Justices reverse conviction and sentence enhancement related to handgun

September 3, 2014

Because a man’s firearm enhancement is based on the same behavior used to convict and sentence him for carrying a handgun without a permit, the Indiana Supreme Court vacated the conviction and five-year enhancement.

Christopher Cross was charged with several felony drug and weapon offenses and two misdemeanor offenses based on a drug transaction at a Shelbyville hotel in 2006. He later sought post-conviction relief and was resentenced in 2013. He received an aggregate 38-year sentence, which included a one-year sentence for the misdemeanor offense of carrying a handgun without a permit, a six-year sentence for carrying a handgun without a permit after a prior felony conviction, and a five-year sentence for a firearm enhancement.

Cross claimed that the post-conviction court violated Indiana double jeopardy principles by entering convictions and imposing a sentence for both carrying a handgun without a permit and an enhancement based on the same handgun. He argued the firearm enhancement and carrying a handgun conviction were based on the same behavior and cannot stand.

The state claimed that while the charging information for the firearm enhancement count alleged Cross possessed the gun in violation of the law when he committed the offense, the prosecutor consistently argued that his use of the weapon during the crime was what warranted enhancement. But the justices pointed out the state actually argued the use justified an overall sentence of 75 years, not specifically the firearm enhancement.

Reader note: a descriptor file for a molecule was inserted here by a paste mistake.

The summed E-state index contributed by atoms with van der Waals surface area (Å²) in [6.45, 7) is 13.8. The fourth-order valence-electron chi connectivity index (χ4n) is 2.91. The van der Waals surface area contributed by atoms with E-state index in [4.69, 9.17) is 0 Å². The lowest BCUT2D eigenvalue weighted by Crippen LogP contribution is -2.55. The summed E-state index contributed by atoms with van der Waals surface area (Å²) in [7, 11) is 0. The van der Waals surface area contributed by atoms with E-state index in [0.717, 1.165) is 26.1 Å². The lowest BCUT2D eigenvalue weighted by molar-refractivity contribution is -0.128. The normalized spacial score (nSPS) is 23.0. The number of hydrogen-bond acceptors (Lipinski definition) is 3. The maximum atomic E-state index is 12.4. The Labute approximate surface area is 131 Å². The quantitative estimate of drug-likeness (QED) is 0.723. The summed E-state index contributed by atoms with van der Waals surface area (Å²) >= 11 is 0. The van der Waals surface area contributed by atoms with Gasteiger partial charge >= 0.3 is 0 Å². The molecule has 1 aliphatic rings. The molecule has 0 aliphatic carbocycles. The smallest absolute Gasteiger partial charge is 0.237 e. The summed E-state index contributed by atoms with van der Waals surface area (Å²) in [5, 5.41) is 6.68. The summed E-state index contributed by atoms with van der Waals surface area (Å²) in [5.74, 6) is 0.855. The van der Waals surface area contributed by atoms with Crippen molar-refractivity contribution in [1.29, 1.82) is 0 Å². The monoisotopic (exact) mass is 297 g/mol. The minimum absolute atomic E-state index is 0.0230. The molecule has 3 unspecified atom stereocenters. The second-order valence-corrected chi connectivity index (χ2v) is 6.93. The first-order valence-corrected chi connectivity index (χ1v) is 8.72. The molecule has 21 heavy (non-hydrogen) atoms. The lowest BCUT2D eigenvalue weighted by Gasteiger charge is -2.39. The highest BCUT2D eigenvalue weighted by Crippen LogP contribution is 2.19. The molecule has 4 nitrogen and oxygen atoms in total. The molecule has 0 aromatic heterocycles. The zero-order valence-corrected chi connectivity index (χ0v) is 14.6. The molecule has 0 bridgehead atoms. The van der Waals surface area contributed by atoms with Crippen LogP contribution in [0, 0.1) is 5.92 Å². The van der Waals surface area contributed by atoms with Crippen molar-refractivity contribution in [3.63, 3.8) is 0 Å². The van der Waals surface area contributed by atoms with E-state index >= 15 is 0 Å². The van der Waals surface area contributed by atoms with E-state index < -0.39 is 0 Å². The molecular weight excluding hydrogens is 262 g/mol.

Also, at the time Cross committed the crime, the statute made clear a sentence may be enhanced based on an accused person’s use or possession of a firearm.

“… it appears to the Court that on its face, the charging information for the handgun enhancement count seeks a conviction for ‘the very same behavior or harm’ alleged in the controlled substance count,” Justice Robert Rucker wrote. And since the evidence presented at trial did not demonstrate separate and distinct acts of possession upon which each count is based, the conviction of carrying a handgun and the five-year firearm enhancement must be vacated.

The justices remanded Christopher Cross v. State of Indiana, 73S01-1401-CR-29, for further proceedings.


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